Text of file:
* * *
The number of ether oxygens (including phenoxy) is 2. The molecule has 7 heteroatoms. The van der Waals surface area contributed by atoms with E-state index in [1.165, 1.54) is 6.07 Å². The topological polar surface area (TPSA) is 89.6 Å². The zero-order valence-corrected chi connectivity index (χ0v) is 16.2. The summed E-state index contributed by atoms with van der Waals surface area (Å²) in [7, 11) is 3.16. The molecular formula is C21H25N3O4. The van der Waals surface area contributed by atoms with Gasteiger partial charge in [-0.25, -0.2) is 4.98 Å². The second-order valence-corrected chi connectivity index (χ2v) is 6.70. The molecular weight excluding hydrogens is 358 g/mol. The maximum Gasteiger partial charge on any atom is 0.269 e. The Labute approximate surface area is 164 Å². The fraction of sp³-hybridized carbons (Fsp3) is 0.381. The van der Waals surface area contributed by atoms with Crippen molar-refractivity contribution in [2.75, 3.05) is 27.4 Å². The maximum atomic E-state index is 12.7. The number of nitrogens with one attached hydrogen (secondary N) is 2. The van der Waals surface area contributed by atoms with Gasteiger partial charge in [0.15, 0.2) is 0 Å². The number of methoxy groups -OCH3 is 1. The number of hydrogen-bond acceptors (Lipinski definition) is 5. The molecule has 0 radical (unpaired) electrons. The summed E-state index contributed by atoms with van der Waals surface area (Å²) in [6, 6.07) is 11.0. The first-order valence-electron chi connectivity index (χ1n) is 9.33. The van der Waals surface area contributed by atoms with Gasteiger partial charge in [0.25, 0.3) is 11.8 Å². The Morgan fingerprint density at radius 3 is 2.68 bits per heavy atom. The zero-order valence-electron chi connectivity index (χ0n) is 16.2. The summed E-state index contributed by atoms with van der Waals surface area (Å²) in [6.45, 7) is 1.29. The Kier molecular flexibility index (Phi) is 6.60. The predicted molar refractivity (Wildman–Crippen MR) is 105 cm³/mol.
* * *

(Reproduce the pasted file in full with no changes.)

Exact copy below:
The number of ether oxygens (including phenoxy) is 2. The molecule has 7 heteroatoms. The van der Waals surface area contributed by atoms with E-state index in [1.165, 1.54) is 6.07 Å². The topological polar surface area (TPSA) is 89.6 Å². The zero-order valence-corrected chi connectivity index (χ0v) is 16.2. The summed E-state index contributed by atoms with van der Waals surface area (Å²) in [7, 11) is 3.16. The molecular formula is C21H25N3O4. The van der Waals surface area contributed by atoms with Gasteiger partial charge in [-0.25, -0.2) is 4.98 Å². The second-order valence-corrected chi connectivity index (χ2v) is 6.70. The molecular weight excluding hydrogens is 358 g/mol. The maximum Gasteiger partial charge on any atom is 0.269 e. The Labute approximate surface area is 164 Å². The fraction of sp³-hybridized carbons (Fsp3) is 0.381. The van der Waals surface area contributed by atoms with Crippen molar-refractivity contribution in [2.75, 3.05) is 27.4 Å². The maximum atomic E-state index is 12.7. The number of nitrogens with one attached hydrogen (secondary N) is 2. The van der Waals surface area contributed by atoms with Gasteiger partial charge in [0.15, 0.2) is 0 Å². The number of methoxy groups -OCH3 is 1. The number of hydrogen-bond acceptors (Lipinski definition) is 5. The molecule has 0 radical (unpaired) electrons. The summed E-state index contributed by atoms with van der Waals surface area (Å²) in [6, 6.07) is 11.0. The first-order valence-electron chi connectivity index (χ1n) is 9.33. The van der Waals surface area contributed by atoms with Gasteiger partial charge in [0.25, 0.3) is 11.8 Å². The Morgan fingerprint density at radius 3 is 2.68 bits per heavy atom. The zero-order valence-electron chi connectivity index (χ0n) is 16.2. The summed E-state index contributed by atoms with van der Waals surface area (Å²) in [6.45, 7) is 1.29. The Kier molecular flexibility index (Phi) is 6.60. The predicted molar refractivity (Wildman–Crippen MR) is 105 cm³/mol.